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A crash reporting system for Windows applications

Configuring Your Project's Build Settings

Include and Lib Directories

At this point you should have the CrashRpt source code compiled as described in Compiling CrashRpt.

To let your Visual C++ compiler and linker know about the location of CrashRpt include and lib files, do the following.

If you use Visual Studio 2005 or 2008, open menu Tools-> Options. Then in appeared dialog, select Projects and Solutions->VC++ Directories.

If you use Visual Studio 2010 or 2012, open the Property Manager window, multi-select all projects in your solution and right click the selection. In the appeared dialog, open Configuration Properties->VC++ Directories.


Here <CRASHRPT_HOME> should be replaced with the actual path of the directory you unzipped CrashRpt distribution to.

Before you start using CrashRpt API functions in your program, do not forget to include CrashRpt.h header file in the beginning of your code:

// Include CrashRpt header
#include "CrashRpt.h"

You also need to add CrashRpt LIB file to the list of input libraries for your project. In the Solution Explorer window, right-click your project and choose Properties item from the context menu. Then open Configuration Properties->Linker->Input->Additional Dependencies and then add CrashRptXXXX.lib to the list of libraries (here XXXX should be replaced with CrashRpt version number).

Using CRT as Multi-Threaded DLL (/MD) in Release Configuration

It is important that you configure your project to use C runtime libraries (CRT) as Multi-threaded DLL (/MD) for Release configuration. This is the way recommended in MSDN. See the Exception Handling and CRT Linkage section for more information.

In the Solution Explorer window, right-click your project and open project Properties. Then choose Configuration Properties->C/C++->Code Generation. In the Runtime Library field, choose Multi-threaded DLL (/MD). See the figure below for example.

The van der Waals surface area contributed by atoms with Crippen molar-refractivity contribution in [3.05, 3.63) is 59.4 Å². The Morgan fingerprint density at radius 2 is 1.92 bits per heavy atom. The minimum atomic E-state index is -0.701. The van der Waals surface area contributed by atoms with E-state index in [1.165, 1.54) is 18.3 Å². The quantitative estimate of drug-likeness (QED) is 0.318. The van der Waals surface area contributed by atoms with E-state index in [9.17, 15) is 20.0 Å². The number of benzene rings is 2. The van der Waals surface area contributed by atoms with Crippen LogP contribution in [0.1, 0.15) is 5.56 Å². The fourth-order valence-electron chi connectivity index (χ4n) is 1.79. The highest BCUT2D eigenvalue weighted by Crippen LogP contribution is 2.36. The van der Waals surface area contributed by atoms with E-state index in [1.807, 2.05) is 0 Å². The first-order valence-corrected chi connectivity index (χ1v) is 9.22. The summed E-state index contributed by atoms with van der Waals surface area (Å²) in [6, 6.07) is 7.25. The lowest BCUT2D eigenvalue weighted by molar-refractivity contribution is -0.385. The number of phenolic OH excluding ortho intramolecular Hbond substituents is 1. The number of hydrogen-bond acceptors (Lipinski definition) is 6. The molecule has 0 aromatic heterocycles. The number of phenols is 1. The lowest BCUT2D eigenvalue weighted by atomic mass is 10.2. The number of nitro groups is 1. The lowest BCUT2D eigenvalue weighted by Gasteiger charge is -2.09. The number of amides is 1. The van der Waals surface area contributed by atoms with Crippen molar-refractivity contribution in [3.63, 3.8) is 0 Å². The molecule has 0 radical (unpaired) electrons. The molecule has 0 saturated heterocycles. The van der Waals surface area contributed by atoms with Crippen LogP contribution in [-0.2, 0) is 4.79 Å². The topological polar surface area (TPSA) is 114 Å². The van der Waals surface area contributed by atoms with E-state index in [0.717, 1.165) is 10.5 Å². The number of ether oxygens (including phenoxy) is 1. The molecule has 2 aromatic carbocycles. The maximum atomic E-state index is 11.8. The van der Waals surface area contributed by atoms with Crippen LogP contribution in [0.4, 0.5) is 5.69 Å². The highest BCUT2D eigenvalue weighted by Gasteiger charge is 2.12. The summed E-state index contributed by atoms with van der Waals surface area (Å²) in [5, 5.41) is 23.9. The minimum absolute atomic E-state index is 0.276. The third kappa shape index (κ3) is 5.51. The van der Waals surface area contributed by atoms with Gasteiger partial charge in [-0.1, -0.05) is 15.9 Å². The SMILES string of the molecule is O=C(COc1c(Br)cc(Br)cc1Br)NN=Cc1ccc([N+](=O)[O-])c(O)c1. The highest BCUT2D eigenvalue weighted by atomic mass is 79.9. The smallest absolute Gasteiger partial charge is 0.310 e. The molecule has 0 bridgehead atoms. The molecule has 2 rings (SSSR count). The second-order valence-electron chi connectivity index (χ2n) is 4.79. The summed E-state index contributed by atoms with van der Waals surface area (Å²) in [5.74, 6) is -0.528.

This should be done for all projects in your solution to share single CRT DLL.

In Debug configuration it is not important what CRT linkage you use. Typically your default debugger intercepts exceptions instead of CrashRpt in Debug configuration.

Multi-threaded DLL (/MD)

Using the Same Version of CRT for All Application Modules

Ensure that all modules that exist in your application use the same version of CRT. If some dependent modules were compiled using an older version of CRT, you should recompile them to ensure the single version or CRT DLL is used.

For example, assume you use Visual Studio 2008 and CRT 9.0 linked as DLL, but some dependent module in your application was compiled in Visual Studio 2005 and uses CRT 8.0 linked as DLL. In such situation a CRT error in the dependent module won't be intercepted by CrashRpt, because error handlers are installed for CRT 9.0 only.

Enabling Program Database (/Zi, /DEBUG) in Release Configuration

To be able to recover the stack traces from the crash minidump, the debugger needs your application's debugging symbols (PDB files).

To enable the generation of PDB files:

  1. In the Solution Explorer window, right-click your project and open project Properties. Then choose Configuration Properties->C/C++->General. In the Debug Information Format field, choose Program Database (/Zi).
  2. Choose Configuration Properties->Linker->Debugging. In the Generate Debug Info field, choose Yes (/DEBUG).

Steps 1 and 2 should be performed for all projects in your solution that support program database (EXE, DLL).

The steps 1 and 2 are presented on the figures below.


Program Database (/Zi)


Enabling Debugging Information in Linker (/DEBUG)

Disabling Frame Pointer Omission Optimizations

We recommend turning off Frame Pointer Omission (FPO) optimization in release version configurations, as this optimization does not really give an appreciable gain, but greatly complicates the analysis of the dump: the /Oy compiler option makes using the debugger more difficult because the compiler suppresses frame pointer information. Moreover, in Visual Studio 2010 this optimization is disabled by default.

To disable the FPO optimization:

  1. In the Solution Explorer window, right-click your project and open project Properties.
  2. Choose Configuration Properties->C/C++->Optimization.
  3. In the Omit Frame Pointers field, choose No (/Oy-).


Disabling Frame Pointer Omission Optimzation (/Oy-)

If you can't afford yourself to turn the FPO optimization off, you can manage an error log file which is not affected by optimizations.
Further reading: Using CrashRpt API.

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